Genre: Middle Grade Fantasy
Series: The Books of Ore (Book #1)
Publication Date: April 15, 2014
Format: Hardcover, 448 Pages
ISBN-10: 1423162277 (Disney-Hyperion)
ISBN-13: 978-1423162278 (Disney-Hyperion)
Reviewed by: Kaitlin
For Phoebe Plumm, life in affluent Meridian revolves around trading pranks with irksome servant Micah Tanner and waiting for her world-renowned father, Dr. Jules Plumm, to return home. Chief Surveyor for The Foundry, a global corporation with an absolute monopoly on technology, Phoebe’s father is often absent for months at a time. But when a sudden and unexpected reunion leads to father and daughter being abducted, Phoebe and would-be rescuer Micah find themselves stranded in a stunning yet volatile world of living metal, one that has been ruthlessly plundered by The Foundry for centuries and is the secret source of every comfort and innovation the two refugees have ever known.
Quick & Dirty: This book wasn’t for me. I didn’t connect with the characters and spent most of the time confused.
Opening Sentence: The man in the fog was watching her.
Phoebe Plumm’s dad helps run the Foundry, he’s the world leader in machines and all new technological advances. But it seems the Foundry might not be as innocent as citizens were led to believe. Phoebe is an escapee of the recent kidnap of her and Mr. Plumm, she teams up with one of her worst enemies to get her father back. This journey leads Micah and Phoebe into Mehk, a world that the Foundry has been abusing for years as a way to discover the new advances that Phoebe has coveted in the past. Because Mehk is a world of living, breathing metal.
We start in the future, a not-so-far future but one rich in technological innovations. I loved the way all the different trends were described, and it was really interesting to be immersed into such an advanced society. For example, we have cable bikes: bikes attached to thick wires that intersect and cross like roads, except in the air. Also, the honeygum, which made my mouth water: a flavored, thick liquid that solidifies into gum in your mouth. Learning about the bright civilization the world had become was one of my favorite parts of reading this story. However, once things got complicated, it went into a downward spiral. I started enjoying myself less and less and got more confused with every page. It all started when we were introduced to Mehk. Suddenly, the duel point of view of the Foundry chairman that was also added only made things harder to get into. There is supposedly a war that is about to erupt, but I wish that I could have seen more groundwork behind the two countries before learning about their troubles.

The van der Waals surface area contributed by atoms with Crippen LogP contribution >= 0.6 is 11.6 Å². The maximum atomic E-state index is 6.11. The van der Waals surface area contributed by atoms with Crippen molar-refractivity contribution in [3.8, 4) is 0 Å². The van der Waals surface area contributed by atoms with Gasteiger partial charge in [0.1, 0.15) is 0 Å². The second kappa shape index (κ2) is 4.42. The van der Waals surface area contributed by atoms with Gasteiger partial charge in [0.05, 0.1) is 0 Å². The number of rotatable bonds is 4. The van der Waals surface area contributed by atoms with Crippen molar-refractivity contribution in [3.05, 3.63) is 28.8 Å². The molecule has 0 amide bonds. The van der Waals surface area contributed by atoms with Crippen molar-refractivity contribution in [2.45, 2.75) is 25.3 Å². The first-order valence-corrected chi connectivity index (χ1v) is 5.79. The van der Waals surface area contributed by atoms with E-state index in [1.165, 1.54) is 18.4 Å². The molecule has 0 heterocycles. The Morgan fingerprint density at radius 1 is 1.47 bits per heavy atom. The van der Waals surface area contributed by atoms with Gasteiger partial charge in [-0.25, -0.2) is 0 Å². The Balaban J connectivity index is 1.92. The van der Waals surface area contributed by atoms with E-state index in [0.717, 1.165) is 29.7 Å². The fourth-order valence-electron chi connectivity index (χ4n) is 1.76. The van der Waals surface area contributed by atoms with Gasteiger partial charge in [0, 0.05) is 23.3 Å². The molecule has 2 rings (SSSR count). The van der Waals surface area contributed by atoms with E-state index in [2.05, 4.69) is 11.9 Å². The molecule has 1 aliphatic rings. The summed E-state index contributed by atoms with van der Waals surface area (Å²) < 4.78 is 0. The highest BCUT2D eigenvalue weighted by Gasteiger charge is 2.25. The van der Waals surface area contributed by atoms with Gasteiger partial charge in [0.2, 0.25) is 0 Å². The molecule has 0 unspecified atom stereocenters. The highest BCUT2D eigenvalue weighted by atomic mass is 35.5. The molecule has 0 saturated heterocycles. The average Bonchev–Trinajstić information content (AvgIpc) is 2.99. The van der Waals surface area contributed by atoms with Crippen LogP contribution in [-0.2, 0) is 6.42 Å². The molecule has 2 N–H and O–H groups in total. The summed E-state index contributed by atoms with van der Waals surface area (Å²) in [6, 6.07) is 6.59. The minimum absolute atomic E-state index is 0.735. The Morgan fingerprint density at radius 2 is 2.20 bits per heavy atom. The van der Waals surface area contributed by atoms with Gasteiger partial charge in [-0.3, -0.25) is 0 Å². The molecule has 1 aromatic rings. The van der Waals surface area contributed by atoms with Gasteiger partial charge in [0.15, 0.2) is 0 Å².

Enter the Mehk, an astoundingly unique world full of living metal. Throughout the ages, this world has been plundered and its inhabitants murdered by the Foundry, so that the corporation can create greater machines and tech for the human world of “bleeders”. Its inhabitants mostly speak in rattletrap, the language of the metal creatures. It was awesome to hear about the different species of metal things, but at the same time it was difficult to understand. The originality of the concept is so amazing that before reading I was excited to dive in, but I wasn’t able to get lost in the world building because of I would still be muddling through what had been talked about last paragraph. So much was put into the stories of Mehk and how it connected with the Foundry but that was when I most wanted to chuck the book at the wall. Once, a character mentions CHAR, which captures the metal creatures in eternal torment. I didn’t realize until the end that the character had been describing that the creatures were melted down to liquid. Finally, my last complaint about Mehk. The Mehkans speak so annoyingly. Dollop, a main character during the children’s time in Mehk, talks with a stutter. “S-s-so.” And another large amount of the book is devoted to two characters that talk with words that sometimes I have to search on the internet because they aren’t often used by today’s people, even if they are English.
This book is technically considered middle grade but I didn’t see it. The words used were YA level and the emotions the characters had belonged in a YA book as well.
Phoebe and Micah were two enemies turned friends. If you love book romances, I warn you not to start this one as you will be disappointed. The relationship is a cute friendship and doesn’t stray behind one hug at the very end! Maybe this is why it is considered young adult…
If you are drawn in by the exciting and unique premise, and can easily keep up with hard and confusing plotlines, I encourage you to pick this up. However, this novel was not for me. I didn’t appreciate the characters very much. The setting was the only redeeming quality that I very much enjoyed, except when I was angrily rolling my eyes because I didn’t get it. Mehk is such an interesting and intriguing idea that I wish I could have had a better experience with it. While the end of the book has a couple of twists, I saw one coming for awhile, and the other just didn’t affect me. I didn’t connect with the Micah or Phoebe enough to really care about what happened to them. In fact, the only character I loved was Dollop, who I just thought was a really adorable metal creature I imagined in the shape of a dog. Plus, the plotline really dragged towards the middle. I hope you like this novel better than I did!
Is that… me?
Her hair was a matted nest, her face sunburned and strained with sweat-streaked grease. She held her own gaze for a long moment, marveling at the hardened girl staring back at her.
She was doing this. She was going to find him.
The Books Of Ore:
FTC Advisory: Disney Hyperion provided me with a copy of The First Book of Ore: The Foundry’s Edge. No goody bags, sponsorships, “material connections,” or bribes were exchanged for my review.